I love going to market. Around here, “market” means a weekly gathering of farmers and butchers, bakers and cooks, selling what they themselves grow, harvest, or prepare. In south-central Pennsylvania, we’ve been eating local and doing farm to table long before it was trendy.
I grew up a half block away from our town’s farmer’s market. Every Friday, my mother and I would walk up the alley, each carrying our own basket, to a beautiful old building which in those days, was packed with vendors. We’d often come home with a “market house supper” — maybe a broasted chicken, with a side of homemade macaroni salad or in the summer, fresh corn on the cob and sweet sliced tomatoes grown in the sandy soil of the nearby Susquehanna River. (Yes, corn on the cob can be an entrée, as can strawberry shortcake in early June!) If you wanted fresh meats and cheeses for sandwiches, you got them “on market” since the grocery stores in those days only had plastic-packaged Oscar Mayer. My mother knew the names of all the stand-holders, and market was a hub of information, gossip, and community.
Not much has changed, although sadly, my hometown market is no longer in business. I still enjoy shopping where I can talk to the person who produced the food, where there are rarely cash registers or UPC code scanners. Fruits and vegetables come from nearby orchards and fields so there are no stickers to be scanned. Your purchases are totaled on a scrap of paper, and only in recent years have some vendors started accepting credit cards.
I like knowing that my food dollars are going back into the local economy instead of into the pockets of some giant conglomerate. Few items are encased in plastic or any kind of packaging. You can buy 1 tomato or a bushel if you want. The people behind the counter can tell you the best way to cook their spare ribs or which fish just arrived from Baltimore that morning.
Market is not as convenient as the grocery store. There are no carts. You must bring your own bags or basket. It tends to be crowded and you have to jostle yourself around strollers and people stopping to chat in the middle of the aisle. You come out of market smelling like it – sort of an odd combination of celery and smoked meat and whatever the little café happens to be frying that day. But even that makes you feel as though you’ve been around real food, rather than the sterile, artificially clean atmosphere of the grocery store.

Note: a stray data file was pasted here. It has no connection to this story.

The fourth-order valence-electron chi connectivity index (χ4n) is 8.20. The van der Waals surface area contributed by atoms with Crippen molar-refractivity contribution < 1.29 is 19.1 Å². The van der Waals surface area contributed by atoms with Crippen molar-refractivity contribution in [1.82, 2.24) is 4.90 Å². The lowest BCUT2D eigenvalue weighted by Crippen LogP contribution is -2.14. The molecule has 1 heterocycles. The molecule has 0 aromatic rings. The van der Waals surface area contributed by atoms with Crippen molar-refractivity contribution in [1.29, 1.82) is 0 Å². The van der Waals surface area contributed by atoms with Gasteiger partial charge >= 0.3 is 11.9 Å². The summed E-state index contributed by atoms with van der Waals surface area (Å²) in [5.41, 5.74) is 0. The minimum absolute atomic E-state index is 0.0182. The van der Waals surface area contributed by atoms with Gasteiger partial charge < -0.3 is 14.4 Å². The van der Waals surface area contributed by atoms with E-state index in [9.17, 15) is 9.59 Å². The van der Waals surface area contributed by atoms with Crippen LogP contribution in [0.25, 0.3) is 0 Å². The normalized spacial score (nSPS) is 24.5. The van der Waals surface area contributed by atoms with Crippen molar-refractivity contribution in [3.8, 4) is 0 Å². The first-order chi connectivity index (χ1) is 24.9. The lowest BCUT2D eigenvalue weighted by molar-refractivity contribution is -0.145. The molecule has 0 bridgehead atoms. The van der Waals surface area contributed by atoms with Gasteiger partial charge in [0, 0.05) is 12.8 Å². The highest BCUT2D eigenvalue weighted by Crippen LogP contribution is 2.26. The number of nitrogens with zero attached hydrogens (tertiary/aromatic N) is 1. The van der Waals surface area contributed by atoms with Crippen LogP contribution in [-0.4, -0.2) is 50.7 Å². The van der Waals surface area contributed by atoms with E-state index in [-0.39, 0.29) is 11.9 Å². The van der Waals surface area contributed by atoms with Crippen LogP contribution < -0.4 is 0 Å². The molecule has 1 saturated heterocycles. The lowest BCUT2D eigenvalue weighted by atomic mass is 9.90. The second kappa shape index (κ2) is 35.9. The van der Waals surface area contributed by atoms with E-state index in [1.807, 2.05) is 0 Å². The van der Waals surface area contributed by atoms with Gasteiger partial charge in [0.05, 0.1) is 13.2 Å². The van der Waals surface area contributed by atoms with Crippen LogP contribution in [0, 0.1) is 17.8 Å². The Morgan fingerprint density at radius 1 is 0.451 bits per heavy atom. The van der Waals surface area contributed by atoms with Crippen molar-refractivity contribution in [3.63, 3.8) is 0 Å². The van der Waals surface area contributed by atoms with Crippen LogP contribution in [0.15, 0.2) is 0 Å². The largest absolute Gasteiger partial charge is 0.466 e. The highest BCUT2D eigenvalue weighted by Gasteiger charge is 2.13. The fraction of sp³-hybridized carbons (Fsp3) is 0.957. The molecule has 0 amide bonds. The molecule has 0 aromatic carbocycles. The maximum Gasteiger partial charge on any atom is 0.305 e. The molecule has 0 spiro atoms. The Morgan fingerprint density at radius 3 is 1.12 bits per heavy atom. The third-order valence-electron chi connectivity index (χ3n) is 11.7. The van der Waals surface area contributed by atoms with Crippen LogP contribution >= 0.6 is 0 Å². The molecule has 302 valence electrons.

I find myself going to the same vendors for the same things. There is no comparison between the lunchmeat and bacon I buy at my favorite deli stand on market with that found in the grocery store. Whole wheat potato rolls dusted with flour. Homemade sweet pickles. A small lemon sponge pie or an apple dumpling for my husband. (Ok, I’ll admit, I’ll have a slice of the pie, too.) Beautiful sweet lettuces and produce grown from an organic farm that supplies many of the area’s most upscale restaurants. Yesterday, I chose a cucumber there and the lady at the stand said, “Oh, that one’s a little soft at the end. Let me find you a better one.” When’s the last time you heard that in a grocery store?
In our digital world, it still feels good to see the food we plan to consume up close and personal and know that it hasn’t been sitting in a warehouse for a week. It feels good to dig for cash and interact with the person we hand it to. To order our holiday turkey or Easter ham from a human being instead of a computer. To know that juicy strawberry we’re biting into was picked the evening before. To see the next generation take over the same stand from their parents and grandparents.
We’re having market house supper tonight. Grilled sirloin burgers, probably the last roasted butternut squash of the season, coleslaw better than I can make myself. Possibly a sliver of lemon sponge pie for dessert. No Blue Apron or Black Tie or whatever they call it box of pre-fab, pre-measured, miso-glazed salmon on a bed of quinoa delivered to my doorstep can touch that meal.
See you on market.